Have you ever heard of a pepperoni roll? If you haven’t, then you’re not from West Virginia.
Pepperoni rolls are a hoagie-style roll with a stick of pepperoni baked inside -- and the result is sweet, golden bread that permeates with the greasy deliciousness of pepperoni. Italian immigrants in north-central West Virginia invented pepperoni rolls for coal miners to eat.
But there was outrage in West Virginia recently when a convenience store chain called Sheetz decided it was going elsewhere for its pepperoni rolls. Sheetz was hit with such a firestorm of criticism on social media that it backtracked and promised that in West Virginia it will sell pepperoni rolls made in West Virginia. Update: Following the widespread public outcry, Sheetz announced on August 17th that they have found a West Virginia bakery that can supply pepperoni rolls to all of its stores in West Virginia. Home Industry Bakery in Clarksburg has been selected as the bakery that will replace Abruzzinos and Rogers and Mazza for pepperoni rolls sales to Sheetz, beginning September 12th.
This week’s show is dedicated to signature foods from W.Va. to NC and OH:
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But there are some pepperoni roll fans in West Virginia who argue that unless you get them from one of the original Italian bakeries, then they’re not the real thing. For that, many people claim you have to travel to the self-proclaimed birthplace of pepperoni rolls – Fairmont, West Virginia.
Our producer, Roxy Todd, journeyed to Fairmont recently to tour the Country Club Bakery. There, she talked with customers who were waiting in line to buy fresh pepperoni rolls, hot out of the oven, and baker Misty Whiteman, who begins her workday at 2:00 a.m:
Also on the Show:
- We travel to the Richwood Ramp Feed, where every spring, a struggling Appalachian community celebrates its abundance of wild ramps. Ramps are wild onions that are the first green vegetable to appear in the forest each spring. They’re said to have health benefits, so they’re sometimes referred to as a “spring tonic” by many Appalachians.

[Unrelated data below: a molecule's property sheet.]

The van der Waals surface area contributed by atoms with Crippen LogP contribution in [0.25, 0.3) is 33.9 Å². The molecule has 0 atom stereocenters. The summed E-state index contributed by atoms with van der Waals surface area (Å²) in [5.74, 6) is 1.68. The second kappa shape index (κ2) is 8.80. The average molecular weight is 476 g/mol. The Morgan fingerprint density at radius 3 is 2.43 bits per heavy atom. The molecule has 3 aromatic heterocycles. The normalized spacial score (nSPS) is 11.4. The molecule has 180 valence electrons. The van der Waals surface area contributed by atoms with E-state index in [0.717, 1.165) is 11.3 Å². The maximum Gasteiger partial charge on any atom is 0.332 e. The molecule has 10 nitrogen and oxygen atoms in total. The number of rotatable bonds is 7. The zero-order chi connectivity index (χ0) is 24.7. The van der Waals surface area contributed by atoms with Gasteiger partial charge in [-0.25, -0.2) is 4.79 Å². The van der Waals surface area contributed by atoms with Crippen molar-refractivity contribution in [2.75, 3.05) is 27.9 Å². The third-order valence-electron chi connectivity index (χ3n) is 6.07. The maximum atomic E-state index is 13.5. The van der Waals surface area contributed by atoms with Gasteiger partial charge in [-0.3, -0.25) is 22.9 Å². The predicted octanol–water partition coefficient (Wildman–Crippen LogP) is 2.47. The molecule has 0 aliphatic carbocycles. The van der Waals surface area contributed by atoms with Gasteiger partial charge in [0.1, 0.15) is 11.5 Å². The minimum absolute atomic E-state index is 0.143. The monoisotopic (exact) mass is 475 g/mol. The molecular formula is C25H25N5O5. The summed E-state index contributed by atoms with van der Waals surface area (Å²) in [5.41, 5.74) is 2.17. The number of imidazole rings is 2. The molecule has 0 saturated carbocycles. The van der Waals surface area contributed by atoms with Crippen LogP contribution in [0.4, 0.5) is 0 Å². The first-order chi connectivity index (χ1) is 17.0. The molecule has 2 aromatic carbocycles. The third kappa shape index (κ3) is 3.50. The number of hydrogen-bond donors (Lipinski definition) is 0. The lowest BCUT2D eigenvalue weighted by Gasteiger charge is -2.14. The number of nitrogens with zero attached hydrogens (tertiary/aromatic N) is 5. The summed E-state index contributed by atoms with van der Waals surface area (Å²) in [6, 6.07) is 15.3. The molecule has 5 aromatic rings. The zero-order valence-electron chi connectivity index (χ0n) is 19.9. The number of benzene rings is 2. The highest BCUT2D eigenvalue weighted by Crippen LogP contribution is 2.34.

- Imagine a mango combined with a banana and a peach. NPR's Allison Aubrey travels along the banks of the Potomac River outside D.C. to find trees that grow this tasty, secret Appalachian treat. If you've never tasted paw paws, the Ohio Paw Paw Festival is September 11-13.
- This week for What's in a Name? we travel to Paw Paw, West Virginia, a town that takes its name from a tropical-tasting fruit that grows throughout the forests of Appalachia.
Lexington, North Carolina calls itself the barbecue capital of the world. A recent renovation in Lexington’s city hall annex building uncovered something unexpected: the historic barbecue pit of one of the city's most famous barbecue restaurants. WFAE’s Sarah Delia went to Lexington to learn how BBQ connects with the city’s past and present. Lexington also hosts a widely popular barbecue festival coming up later this fall in October.
- "I know there is no such thing as too much barbecue. Good, bad or in-between, old-fashioned pit-smoked or high-tech and modern; it doesn't matter. Existing without gimmickry, without the infernal swindles and capering of so much of contemporary cuisine, barbecue is truth; it is history and home, and the only thing I don't believe is that I'll ever get enough."- writes food critic Jason Sheehan, in a kind of love letter to barbecue. His essay comes to our show thanks to the podcast This I Believe.
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We’d love to hear from you. What are your favorite foods that you remember from childhood? Chat with us on Twitter @InAppalachia. You can also talk with our host, Jessica Lilly, at JessicaYLilly, and our producer, Roxy Todd, at RoxyMTodd. You can also send us an email at: firstname.lastname@example.org. Also, since many of you are podcast fanatics, don't forget on your next roadtrip to check out our sister and brother podcasts from wvpublic.org: Us and Them, The Front Porch, Mountain Stage, and WV Morning.